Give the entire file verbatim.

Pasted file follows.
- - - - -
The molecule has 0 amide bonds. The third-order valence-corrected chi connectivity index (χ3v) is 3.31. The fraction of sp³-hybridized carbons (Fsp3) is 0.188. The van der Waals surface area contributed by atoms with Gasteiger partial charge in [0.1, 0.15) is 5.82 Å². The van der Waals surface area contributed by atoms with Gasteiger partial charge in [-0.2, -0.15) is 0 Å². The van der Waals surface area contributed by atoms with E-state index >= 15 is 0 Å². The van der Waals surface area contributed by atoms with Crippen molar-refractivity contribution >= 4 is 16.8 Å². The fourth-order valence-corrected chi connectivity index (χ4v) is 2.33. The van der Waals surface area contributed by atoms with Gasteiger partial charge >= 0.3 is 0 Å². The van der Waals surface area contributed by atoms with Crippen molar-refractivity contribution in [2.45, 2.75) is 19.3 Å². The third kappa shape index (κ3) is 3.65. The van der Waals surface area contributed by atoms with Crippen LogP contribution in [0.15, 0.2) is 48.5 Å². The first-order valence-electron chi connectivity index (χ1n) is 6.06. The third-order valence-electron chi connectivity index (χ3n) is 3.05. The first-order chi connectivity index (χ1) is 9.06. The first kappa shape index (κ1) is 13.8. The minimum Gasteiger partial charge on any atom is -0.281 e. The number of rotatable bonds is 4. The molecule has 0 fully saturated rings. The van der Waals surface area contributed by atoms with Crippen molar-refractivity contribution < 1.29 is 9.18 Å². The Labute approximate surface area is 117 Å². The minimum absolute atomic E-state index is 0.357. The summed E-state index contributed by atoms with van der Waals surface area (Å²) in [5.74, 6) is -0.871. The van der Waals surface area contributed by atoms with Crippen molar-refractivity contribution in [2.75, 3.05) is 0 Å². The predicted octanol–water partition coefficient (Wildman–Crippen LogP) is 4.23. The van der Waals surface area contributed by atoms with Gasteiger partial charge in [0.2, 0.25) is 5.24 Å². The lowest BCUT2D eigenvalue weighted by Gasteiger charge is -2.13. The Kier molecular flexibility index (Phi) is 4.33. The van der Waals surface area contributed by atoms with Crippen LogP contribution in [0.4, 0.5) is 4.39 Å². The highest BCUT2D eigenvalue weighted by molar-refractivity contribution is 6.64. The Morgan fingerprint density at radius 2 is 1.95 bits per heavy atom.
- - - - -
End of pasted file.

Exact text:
The molecule has 0 amide bonds. The third-order valence-corrected chi connectivity index (χ3v) is 3.31. The fraction of sp³-hybridized carbons (Fsp3) is 0.188. The van der Waals surface area contributed by atoms with Gasteiger partial charge in [0.1, 0.15) is 5.82 Å². The van der Waals surface area contributed by atoms with Gasteiger partial charge in [-0.2, -0.15) is 0 Å². The van der Waals surface area contributed by atoms with E-state index >= 15 is 0 Å². The van der Waals surface area contributed by atoms with Crippen molar-refractivity contribution >= 4 is 16.8 Å². The fourth-order valence-corrected chi connectivity index (χ4v) is 2.33. The van der Waals surface area contributed by atoms with Gasteiger partial charge >= 0.3 is 0 Å². The van der Waals surface area contributed by atoms with Crippen molar-refractivity contribution in [2.45, 2.75) is 19.3 Å². The third kappa shape index (κ3) is 3.65. The van der Waals surface area contributed by atoms with Crippen LogP contribution in [0.15, 0.2) is 48.5 Å². The first-order valence-electron chi connectivity index (χ1n) is 6.06. The third-order valence-electron chi connectivity index (χ3n) is 3.05. The first-order chi connectivity index (χ1) is 9.06. The first kappa shape index (κ1) is 13.8. The minimum Gasteiger partial charge on any atom is -0.281 e. The number of rotatable bonds is 4. The molecule has 0 fully saturated rings. The van der Waals surface area contributed by atoms with Crippen molar-refractivity contribution < 1.29 is 9.18 Å². The Labute approximate surface area is 117 Å². The minimum absolute atomic E-state index is 0.357. The summed E-state index contributed by atoms with van der Waals surface area (Å²) in [5.74, 6) is -0.871. The van der Waals surface area contributed by atoms with Crippen molar-refractivity contribution in [2.75, 3.05) is 0 Å². The predicted octanol–water partition coefficient (Wildman–Crippen LogP) is 4.23. The van der Waals surface area contributed by atoms with Gasteiger partial charge in [0.2, 0.25) is 5.24 Å². The lowest BCUT2D eigenvalue weighted by Gasteiger charge is -2.13. The Kier molecular flexibility index (Phi) is 4.33. The van der Waals surface area contributed by atoms with Crippen LogP contribution in [0.4, 0.5) is 4.39 Å². The highest BCUT2D eigenvalue weighted by molar-refractivity contribution is 6.64. The Morgan fingerprint density at radius 2 is 1.95 bits per heavy atom.